Withdrawal from both opioids and CNS depressants presents significant challenges with symptoms ranging from drug cravings and agitation to trouble sleeping and nausea. The misuse of these medications points to the need for careful prescription and monitoring, as well as the potential for severe health implications, including dependency and fatal overdoses. The increasing rate of overdose deaths involving the combination of benzodiazepines and opioids highlights the critical dangers of polydrug use and the importance of awareness and education in preventing prescription drug addiction.


Stimulants, designed to enhance brain activity, are often prescribed for conditions such as ADHD and narcolepsy to boost alertness and energy. However, the misuse of stimulants, including amphetamines like Adderall and methylphenidate (Ritalin), is a growing concern. This misuse can lead to a range of symptoms including euphoria, aggressiveness, paranoia, rapid heart rate and changes in behaviour. Amphetamines are particularly appealing for their ability to increase energy and focus, attracting users like sleep-deprived truck drivers and college students. For instance, a study by the University of Michigan revealed that 9% of college students admitted to misusing Adderall. Similarly with over 13 million prescriptions filled in 2012 alone, methylphenidate is misused for comparable reasons.

Individuals addicted to stimulants may face withdrawal symptoms such as cravings, anxiety, depression and fatigue when trying to cease use. This points to the importance of careful management and monitoring of these medications to address stimulant dependency effectively.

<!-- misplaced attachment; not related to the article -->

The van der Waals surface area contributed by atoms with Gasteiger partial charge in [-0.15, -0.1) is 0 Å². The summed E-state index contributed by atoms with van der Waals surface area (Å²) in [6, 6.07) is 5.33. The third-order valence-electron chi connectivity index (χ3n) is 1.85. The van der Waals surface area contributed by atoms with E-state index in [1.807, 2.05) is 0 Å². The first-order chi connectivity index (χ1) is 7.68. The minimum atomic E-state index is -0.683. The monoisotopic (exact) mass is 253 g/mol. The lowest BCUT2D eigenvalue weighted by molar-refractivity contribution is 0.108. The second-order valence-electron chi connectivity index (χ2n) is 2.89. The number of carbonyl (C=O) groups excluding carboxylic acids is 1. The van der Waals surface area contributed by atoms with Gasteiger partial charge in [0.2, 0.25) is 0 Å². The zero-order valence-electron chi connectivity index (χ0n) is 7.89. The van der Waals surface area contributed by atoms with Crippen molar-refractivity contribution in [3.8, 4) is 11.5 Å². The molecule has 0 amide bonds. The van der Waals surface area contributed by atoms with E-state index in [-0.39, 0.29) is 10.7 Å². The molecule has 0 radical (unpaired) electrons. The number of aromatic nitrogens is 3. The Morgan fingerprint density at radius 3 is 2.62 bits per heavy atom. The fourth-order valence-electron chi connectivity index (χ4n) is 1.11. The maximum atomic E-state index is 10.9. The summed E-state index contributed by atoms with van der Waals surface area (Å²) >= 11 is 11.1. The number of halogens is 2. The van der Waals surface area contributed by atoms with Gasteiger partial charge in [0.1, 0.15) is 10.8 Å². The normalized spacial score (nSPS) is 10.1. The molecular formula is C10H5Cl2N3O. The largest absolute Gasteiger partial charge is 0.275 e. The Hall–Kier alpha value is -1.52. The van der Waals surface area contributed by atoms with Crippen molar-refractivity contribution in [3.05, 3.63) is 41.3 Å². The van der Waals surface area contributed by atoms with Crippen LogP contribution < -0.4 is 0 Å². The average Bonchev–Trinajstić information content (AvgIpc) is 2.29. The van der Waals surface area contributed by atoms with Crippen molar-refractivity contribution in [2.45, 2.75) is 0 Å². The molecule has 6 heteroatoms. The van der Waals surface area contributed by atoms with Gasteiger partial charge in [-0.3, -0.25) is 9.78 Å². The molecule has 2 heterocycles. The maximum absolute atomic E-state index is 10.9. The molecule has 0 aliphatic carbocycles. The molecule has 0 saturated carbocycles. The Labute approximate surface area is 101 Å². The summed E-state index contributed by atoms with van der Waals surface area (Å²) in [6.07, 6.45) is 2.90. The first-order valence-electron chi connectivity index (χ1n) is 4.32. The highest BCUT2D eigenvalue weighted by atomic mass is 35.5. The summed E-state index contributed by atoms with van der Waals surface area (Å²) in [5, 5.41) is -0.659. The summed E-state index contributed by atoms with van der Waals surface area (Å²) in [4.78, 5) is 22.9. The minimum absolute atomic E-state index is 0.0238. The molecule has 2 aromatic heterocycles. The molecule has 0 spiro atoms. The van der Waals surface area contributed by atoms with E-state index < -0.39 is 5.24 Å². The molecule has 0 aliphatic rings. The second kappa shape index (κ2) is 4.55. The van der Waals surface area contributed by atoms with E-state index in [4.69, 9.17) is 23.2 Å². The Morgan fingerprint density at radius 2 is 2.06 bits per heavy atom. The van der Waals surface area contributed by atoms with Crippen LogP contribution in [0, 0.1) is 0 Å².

Why Do People Get Addicted to Prescription Drugs?

The pathway to prescription drug addiction is complex and multifactorial, without a singular cause at its root. Genetics certainly play a central role; there’s often a familial pattern where addiction runs in families, though the exact genetic markers remain unidentified. The influence of brain chemistry cannot be understated either; some individuals may inherently lack certain neurotransmitters that evoke pleasure, leading them to compensate through prescription drugs. The environment in which one is raised also significantly impacts one’s propensity towards drug abuse, especially if addiction is a visible part of their upbringing, thereby normalising drug misuse as a coping mechanism for life’s challenges. Early exposure to substance abuse markedly increases the likelihood of developing addictive behaviors later in life. Further to that psychological aspects are deeply intertwined with prescription drug addiction. Many grappling with this issue are concurrently dealing with untreated or undiagnosed mental health disorders, seeking relief in medication misuse. This intricate web of genetic, biochemical, environmental and psychological factors highlights the complexity of addressing and understanding prescription drug addiction.